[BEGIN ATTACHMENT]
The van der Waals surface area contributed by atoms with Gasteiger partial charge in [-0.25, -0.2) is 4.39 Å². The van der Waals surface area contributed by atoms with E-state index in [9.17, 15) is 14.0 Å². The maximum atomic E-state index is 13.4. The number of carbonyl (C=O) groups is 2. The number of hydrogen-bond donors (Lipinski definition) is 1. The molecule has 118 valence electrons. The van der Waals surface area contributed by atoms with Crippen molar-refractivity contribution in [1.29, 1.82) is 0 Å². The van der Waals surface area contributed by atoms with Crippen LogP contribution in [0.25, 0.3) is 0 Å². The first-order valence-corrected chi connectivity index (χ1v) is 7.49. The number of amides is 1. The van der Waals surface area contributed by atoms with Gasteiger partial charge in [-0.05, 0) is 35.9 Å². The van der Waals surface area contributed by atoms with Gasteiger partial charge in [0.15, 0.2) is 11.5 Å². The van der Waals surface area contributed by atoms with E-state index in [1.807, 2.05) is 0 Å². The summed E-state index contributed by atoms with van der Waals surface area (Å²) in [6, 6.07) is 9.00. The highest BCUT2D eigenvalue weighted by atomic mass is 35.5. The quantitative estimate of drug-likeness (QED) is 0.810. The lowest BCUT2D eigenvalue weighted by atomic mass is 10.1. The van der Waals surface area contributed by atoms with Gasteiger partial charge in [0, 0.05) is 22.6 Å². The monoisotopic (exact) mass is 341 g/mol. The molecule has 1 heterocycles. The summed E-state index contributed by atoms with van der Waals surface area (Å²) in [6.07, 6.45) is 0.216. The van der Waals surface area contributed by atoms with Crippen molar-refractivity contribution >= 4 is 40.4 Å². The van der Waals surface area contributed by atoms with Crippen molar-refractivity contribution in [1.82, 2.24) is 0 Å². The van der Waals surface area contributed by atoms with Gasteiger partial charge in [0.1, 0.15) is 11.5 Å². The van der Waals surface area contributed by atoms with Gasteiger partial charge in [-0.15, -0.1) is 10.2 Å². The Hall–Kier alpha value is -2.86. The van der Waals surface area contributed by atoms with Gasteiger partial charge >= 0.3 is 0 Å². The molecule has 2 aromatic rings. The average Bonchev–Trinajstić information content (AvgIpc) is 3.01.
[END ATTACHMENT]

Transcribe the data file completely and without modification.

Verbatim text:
The van der Waals surface area contributed by atoms with Gasteiger partial charge in [-0.25, -0.2) is 4.39 Å². The van der Waals surface area contributed by atoms with E-state index in [9.17, 15) is 14.0 Å². The maximum atomic E-state index is 13.4. The number of carbonyl (C=O) groups is 2. The number of hydrogen-bond donors (Lipinski definition) is 1. The molecule has 118 valence electrons. The van der Waals surface area contributed by atoms with Crippen molar-refractivity contribution in [1.29, 1.82) is 0 Å². The van der Waals surface area contributed by atoms with Crippen LogP contribution in [0.25, 0.3) is 0 Å². The first-order valence-corrected chi connectivity index (χ1v) is 7.49. The number of amides is 1. The van der Waals surface area contributed by atoms with Gasteiger partial charge in [-0.05, 0) is 35.9 Å². The van der Waals surface area contributed by atoms with Gasteiger partial charge in [0.15, 0.2) is 11.5 Å². The van der Waals surface area contributed by atoms with E-state index in [1.807, 2.05) is 0 Å². The summed E-state index contributed by atoms with van der Waals surface area (Å²) in [6, 6.07) is 9.00. The highest BCUT2D eigenvalue weighted by atomic mass is 35.5. The quantitative estimate of drug-likeness (QED) is 0.810. The lowest BCUT2D eigenvalue weighted by atomic mass is 10.1. The van der Waals surface area contributed by atoms with Gasteiger partial charge in [0, 0.05) is 22.6 Å². The monoisotopic (exact) mass is 341 g/mol. The molecule has 1 heterocycles. The summed E-state index contributed by atoms with van der Waals surface area (Å²) in [6.07, 6.45) is 0.216. The van der Waals surface area contributed by atoms with Crippen molar-refractivity contribution >= 4 is 40.4 Å². The van der Waals surface area contributed by atoms with Crippen molar-refractivity contribution in [1.82, 2.24) is 0 Å². The van der Waals surface area contributed by atoms with Gasteiger partial charge in [0.1, 0.15) is 11.5 Å². The van der Waals surface area contributed by atoms with Gasteiger partial charge in [-0.15, -0.1) is 10.2 Å². The Hall–Kier alpha value is -2.86. The van der Waals surface area contributed by atoms with Gasteiger partial charge >= 0.3 is 0 Å². The molecule has 2 aromatic rings. The average Bonchev–Trinajstić information content (AvgIpc) is 3.01.